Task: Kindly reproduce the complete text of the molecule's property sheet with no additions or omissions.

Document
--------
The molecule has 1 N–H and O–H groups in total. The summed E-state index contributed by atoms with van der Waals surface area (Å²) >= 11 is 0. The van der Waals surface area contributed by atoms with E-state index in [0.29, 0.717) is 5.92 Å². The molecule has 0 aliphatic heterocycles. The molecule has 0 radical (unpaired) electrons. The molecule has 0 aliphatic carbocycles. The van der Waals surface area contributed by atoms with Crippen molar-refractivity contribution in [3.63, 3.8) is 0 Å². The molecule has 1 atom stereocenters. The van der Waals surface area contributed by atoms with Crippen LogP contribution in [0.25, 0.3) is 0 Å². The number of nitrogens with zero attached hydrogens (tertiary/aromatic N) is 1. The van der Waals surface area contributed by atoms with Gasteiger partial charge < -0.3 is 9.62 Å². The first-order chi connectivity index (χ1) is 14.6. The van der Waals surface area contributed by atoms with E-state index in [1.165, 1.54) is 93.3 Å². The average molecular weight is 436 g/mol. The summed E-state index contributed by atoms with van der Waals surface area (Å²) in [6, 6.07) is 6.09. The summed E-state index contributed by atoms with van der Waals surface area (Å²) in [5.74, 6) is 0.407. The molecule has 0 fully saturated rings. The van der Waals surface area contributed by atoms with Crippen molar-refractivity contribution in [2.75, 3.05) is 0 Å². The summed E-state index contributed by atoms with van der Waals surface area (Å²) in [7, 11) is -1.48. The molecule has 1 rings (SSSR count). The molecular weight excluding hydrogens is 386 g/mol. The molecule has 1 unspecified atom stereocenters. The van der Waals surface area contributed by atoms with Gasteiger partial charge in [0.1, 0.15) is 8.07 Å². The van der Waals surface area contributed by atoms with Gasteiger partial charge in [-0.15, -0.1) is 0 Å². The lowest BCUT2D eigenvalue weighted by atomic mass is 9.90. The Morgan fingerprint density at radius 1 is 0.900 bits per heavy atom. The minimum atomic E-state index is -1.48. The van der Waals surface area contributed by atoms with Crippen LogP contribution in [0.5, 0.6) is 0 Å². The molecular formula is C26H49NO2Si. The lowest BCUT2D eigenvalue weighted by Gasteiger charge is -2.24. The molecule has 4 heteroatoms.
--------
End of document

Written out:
The molecule has 1 N–H and O–H groups in total. The summed E-state index contributed by atoms with van der Waals surface area (Å²) >= 11 is 0. The van der Waals surface area contributed by atoms with E-state index in [0.29, 0.717) is 5.92 Å². The molecule has 0 aliphatic heterocycles. The molecule has 0 radical (unpaired) electrons. The molecule has 0 aliphatic carbocycles. The van der Waals surface area contributed by atoms with Crippen molar-refractivity contribution in [3.63, 3.8) is 0 Å². The molecule has 1 atom stereocenters. The van der Waals surface area contributed by atoms with Crippen LogP contribution in [0.25, 0.3) is 0 Å². The number of nitrogens with zero attached hydrogens (tertiary/aromatic N) is 1. The van der Waals surface area contributed by atoms with Gasteiger partial charge < -0.3 is 9.62 Å². The first-order chi connectivity index (χ1) is 14.6. The van der Waals surface area contributed by atoms with E-state index in [1.165, 1.54) is 93.3 Å². The average molecular weight is 436 g/mol. The summed E-state index contributed by atoms with van der Waals surface area (Å²) in [6, 6.07) is 6.09. The summed E-state index contributed by atoms with van der Waals surface area (Å²) in [5.74, 6) is 0.407. The molecule has 0 fully saturated rings. The van der Waals surface area contributed by atoms with Crippen molar-refractivity contribution in [2.75, 3.05) is 0 Å². The summed E-state index contributed by atoms with van der Waals surface area (Å²) in [7, 11) is -1.48. The molecule has 1 rings (SSSR count). The molecular weight excluding hydrogens is 386 g/mol. The molecule has 1 unspecified atom stereocenters. The van der Waals surface area contributed by atoms with Gasteiger partial charge in [0.1, 0.15) is 8.07 Å². The van der Waals surface area contributed by atoms with Gasteiger partial charge in [-0.15, -0.1) is 0 Å². The lowest BCUT2D eigenvalue weighted by atomic mass is 9.90. The Morgan fingerprint density at radius 1 is 0.900 bits per heavy atom. The minimum atomic E-state index is -1.48. The van der Waals surface area contributed by atoms with Crippen LogP contribution in [0.5, 0.6) is 0 Å². The molecular formula is C26H49NO2Si. The lowest BCUT2D eigenvalue weighted by Gasteiger charge is -2.24. The molecule has 4 heteroatoms.